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Infinispan 6.0

Hot Rod Hash Functions

Infinispan makes use of a consistent hash function to place nodes on a hash wheel, and to place keys of entries on the same wheel to determine where entries live.

In Infinispan 4.2 and earlier, the hash space was hardcoded to 10240, but since 5.0, the hash space is Integer.MAX_INT. Please note that since Hot Rod clients should not assume a particular hash space by default, everytime a hash-topology change is detected, this value is sent back to the client via the Hot Rod protocol.

When interacting with Infinispan via the Hot Rod protocol, it is mandated that keys (and values) are byte arrays, to ensure platform neutral behavior. As such, smart-clients which are aware of hash distribution on the backend would need to be able to calculate the hash codes of such byte array keys, again in a platform-neutral manner. To this end, the hash functions used by Infinispan are versioned and documented, so that it can be re-implemented by non-Java clients if needed.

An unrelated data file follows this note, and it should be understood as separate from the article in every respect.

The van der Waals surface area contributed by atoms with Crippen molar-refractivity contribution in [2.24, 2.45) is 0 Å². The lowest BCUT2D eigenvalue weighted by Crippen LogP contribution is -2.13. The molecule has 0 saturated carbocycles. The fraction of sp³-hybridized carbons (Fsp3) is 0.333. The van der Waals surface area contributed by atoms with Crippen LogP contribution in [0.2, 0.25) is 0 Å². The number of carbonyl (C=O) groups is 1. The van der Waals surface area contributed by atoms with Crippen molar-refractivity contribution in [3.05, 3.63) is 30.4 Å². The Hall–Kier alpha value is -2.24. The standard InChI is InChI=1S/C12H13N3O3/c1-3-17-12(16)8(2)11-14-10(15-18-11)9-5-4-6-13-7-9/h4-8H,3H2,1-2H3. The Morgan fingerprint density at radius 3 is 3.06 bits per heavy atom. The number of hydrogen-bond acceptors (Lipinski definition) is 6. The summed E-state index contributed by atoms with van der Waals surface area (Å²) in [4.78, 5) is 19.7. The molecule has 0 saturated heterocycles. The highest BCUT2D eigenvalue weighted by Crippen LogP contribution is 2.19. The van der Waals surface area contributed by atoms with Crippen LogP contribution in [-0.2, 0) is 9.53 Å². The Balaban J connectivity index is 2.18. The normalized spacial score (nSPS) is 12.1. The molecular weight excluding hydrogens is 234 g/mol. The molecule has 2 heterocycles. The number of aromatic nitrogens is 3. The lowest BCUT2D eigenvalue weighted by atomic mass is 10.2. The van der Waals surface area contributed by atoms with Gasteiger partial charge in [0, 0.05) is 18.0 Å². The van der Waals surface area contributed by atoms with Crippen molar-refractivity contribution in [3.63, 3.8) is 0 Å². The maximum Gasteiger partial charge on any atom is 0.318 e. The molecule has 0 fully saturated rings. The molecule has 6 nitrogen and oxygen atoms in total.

The version of the hash function in use is provided in the Hot Rod protocol, as the hash function version parameter.

  1. Version 1 (single byte, 0x01)
    The initial version of the hash function in use is Austin Appleby's MurmurHash 2.0 algorithm, a fast, non-cryptographic hash that exhibits excellent distribution, collision resistance and avalanche behavior. The specific version of the algorithm used is the slightly slower, endian-neutral version that allows consistent behavior across both big- and little-endian CPU architectures. Infinispan's version also hard-codes the hash seed as -1. For details of the algorithm, please visit Austin Appleby's MurmurHash 2.0 page. Other implementations are detailed on Wikipedia. This hash function was the default one used by the Hot Rod server until Infinispan 4.2.1.

  1. Version 2 (single byte, 0x02)
    Since Infinispan 5.0, a new hash function is used by default which is Austin Appleby's MurmurHash 3.0 algorithm. Detailed information about the hash function can be found in this wiki. Compared to 2.0, it provides better performance and spread.

JBoss.org Content Archive (Read Only), exported from JBoss Community Documentation Editor at 2020-03-11 09:39:37 UTC, last content change 2011-10-12 07:36:03 UTC.